Changing CA politics: What’s the biggest potential shift?
by Chris Reed | June 7, 2014 7:00 am
The open-primary success of relatively moderate GOP candidates in statewide races has prompted lots of thumbsucker punditry lately. For example, Dan Walters sees Tuesday’s results as suggesting a mild GOP comeback.
There’s also the evidence that the Legislature isn’t as wacky as it used to be since open primaries became the norm in 2012. In a U-T San Diego editorial, I looked at some theories as to why that might be:
“[There is] evidence that 2012’s elections — in which all Assembly and half the Senate seats were up for grabs — had the moderating effect that [open-primary proponent Abel] Maldonado hoped, specifically on majority Democrats. In 2013 and so far in 2014, the Legislature has not been the liberal self-caricature it often seemed over the past 15 years.
“This is backed by a study of voting patterns from 2011-2013 by USC professor Christian R. Grose. It showed significantly more moderate stands among Assembly Democrats and some signs that Senate Democrats have moderated as well.
“But are open primaries driving this development? Jon Coupal, president of the Howard Jarvis Taxpayers Association, says there may be more moderate Democrats than before, but they’ll vote the union line when Senate and Assembly leaders apply pressure. Coupal also says Senate Democrats have been weakened by the scandals hanging over three members of their caucus. And he says Gov. Jerry Brown’s pragmatism and sensitivity to ‘job-killer’ bills may also inhibit lawmakers from acting on their normally liberal instincts.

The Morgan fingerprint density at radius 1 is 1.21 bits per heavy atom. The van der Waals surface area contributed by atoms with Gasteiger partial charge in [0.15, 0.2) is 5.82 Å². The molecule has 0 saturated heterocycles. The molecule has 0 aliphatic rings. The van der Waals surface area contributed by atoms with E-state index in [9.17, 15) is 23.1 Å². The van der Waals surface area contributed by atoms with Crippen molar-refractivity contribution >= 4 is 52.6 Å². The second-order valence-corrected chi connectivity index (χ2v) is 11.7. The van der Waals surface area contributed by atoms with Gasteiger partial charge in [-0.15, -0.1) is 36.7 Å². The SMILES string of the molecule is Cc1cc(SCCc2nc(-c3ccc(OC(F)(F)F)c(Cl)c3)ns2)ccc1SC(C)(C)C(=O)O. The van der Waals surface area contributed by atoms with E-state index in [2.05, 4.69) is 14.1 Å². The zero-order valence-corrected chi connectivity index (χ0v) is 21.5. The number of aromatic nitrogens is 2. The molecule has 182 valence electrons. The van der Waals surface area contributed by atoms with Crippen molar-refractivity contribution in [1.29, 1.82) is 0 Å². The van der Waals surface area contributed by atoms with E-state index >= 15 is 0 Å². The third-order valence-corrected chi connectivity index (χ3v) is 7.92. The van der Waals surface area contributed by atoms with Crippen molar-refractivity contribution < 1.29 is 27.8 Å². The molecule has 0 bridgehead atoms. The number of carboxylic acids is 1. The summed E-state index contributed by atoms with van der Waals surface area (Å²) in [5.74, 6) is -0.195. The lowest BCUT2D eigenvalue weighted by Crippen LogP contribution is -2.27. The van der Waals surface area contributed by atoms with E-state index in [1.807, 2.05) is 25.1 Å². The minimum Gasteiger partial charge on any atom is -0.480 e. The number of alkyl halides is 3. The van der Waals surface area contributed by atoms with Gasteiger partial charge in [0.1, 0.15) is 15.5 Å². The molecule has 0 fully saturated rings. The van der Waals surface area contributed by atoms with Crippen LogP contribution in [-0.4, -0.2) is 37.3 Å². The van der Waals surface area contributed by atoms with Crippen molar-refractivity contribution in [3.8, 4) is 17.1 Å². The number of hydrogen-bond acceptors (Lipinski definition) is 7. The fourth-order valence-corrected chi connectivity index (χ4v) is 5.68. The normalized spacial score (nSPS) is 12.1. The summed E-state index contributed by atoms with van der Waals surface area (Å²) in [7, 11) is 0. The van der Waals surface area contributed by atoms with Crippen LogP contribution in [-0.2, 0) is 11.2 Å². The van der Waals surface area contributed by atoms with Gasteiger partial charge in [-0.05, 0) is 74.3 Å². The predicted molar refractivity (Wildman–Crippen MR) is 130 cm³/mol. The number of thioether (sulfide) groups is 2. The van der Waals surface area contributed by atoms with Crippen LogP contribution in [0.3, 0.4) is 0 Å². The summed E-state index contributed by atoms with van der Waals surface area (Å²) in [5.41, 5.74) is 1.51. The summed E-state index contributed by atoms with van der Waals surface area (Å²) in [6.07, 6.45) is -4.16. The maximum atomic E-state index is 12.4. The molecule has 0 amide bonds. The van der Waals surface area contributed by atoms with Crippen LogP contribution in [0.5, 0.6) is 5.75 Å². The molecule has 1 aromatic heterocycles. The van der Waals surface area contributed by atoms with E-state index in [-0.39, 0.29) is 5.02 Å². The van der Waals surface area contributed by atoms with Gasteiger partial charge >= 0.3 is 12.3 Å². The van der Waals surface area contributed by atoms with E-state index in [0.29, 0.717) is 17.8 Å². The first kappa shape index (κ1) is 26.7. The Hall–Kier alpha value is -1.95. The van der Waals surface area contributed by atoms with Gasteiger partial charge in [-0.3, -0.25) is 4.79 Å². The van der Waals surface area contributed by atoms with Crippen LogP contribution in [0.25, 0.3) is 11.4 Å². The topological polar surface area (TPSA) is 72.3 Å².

“So it’s probably far too soon to decide whether Abel Maldonado will be a footnote or a key figure in state history.”
More consequential: Rift pitting Latinos vs. teachers
But for my money, there’s potentially much bigger news unfolding. That’s the possibility that the Vergara lawsuit over anti-Latino state education policies and the Tuck vs. Torlakson race for state superintendent of public education could finally make teacher unions and the Latino community the adversaries they should have been for years.
Who is best served by the state education status quo? Mostly white teachers who belong to the CTA and CFT. Who is worst served by the state education status quo? Mostly Latino students in poor communities.
If/when this dynamic comes to the fore, it would be far more potent than a change in election rules. The CTA/CFT are the Dems’ fiscal muscle. Latino voters are the Dems’ key voter base. If they get into it — and they should, they should — California will change in dramatic ways.
- mild GOP comeback: http://www.sacbee.com/2014/06/05/6461883/dan-walters-election-indicates.html#mi_rss=Dan%20Walters
- U-T San Diego editorial: http://www.utsandiego.com/news/2014/jun/05/open-primary-maldonado-moderating-legislature/
- Vergara lawsuit: http://studentsmatter.org/our-case/vergara-v-california-case-summary/
- Tuck vs. Torlakson race: http://calwatchdog.com/2014/06/04/ca-dems-may-finally-have-cta-vs-latino-showdown/
Source URL: https://calwatchdog.com/2014/06/07/changing-ca-politics-whats-the-biggest-potential-shift/
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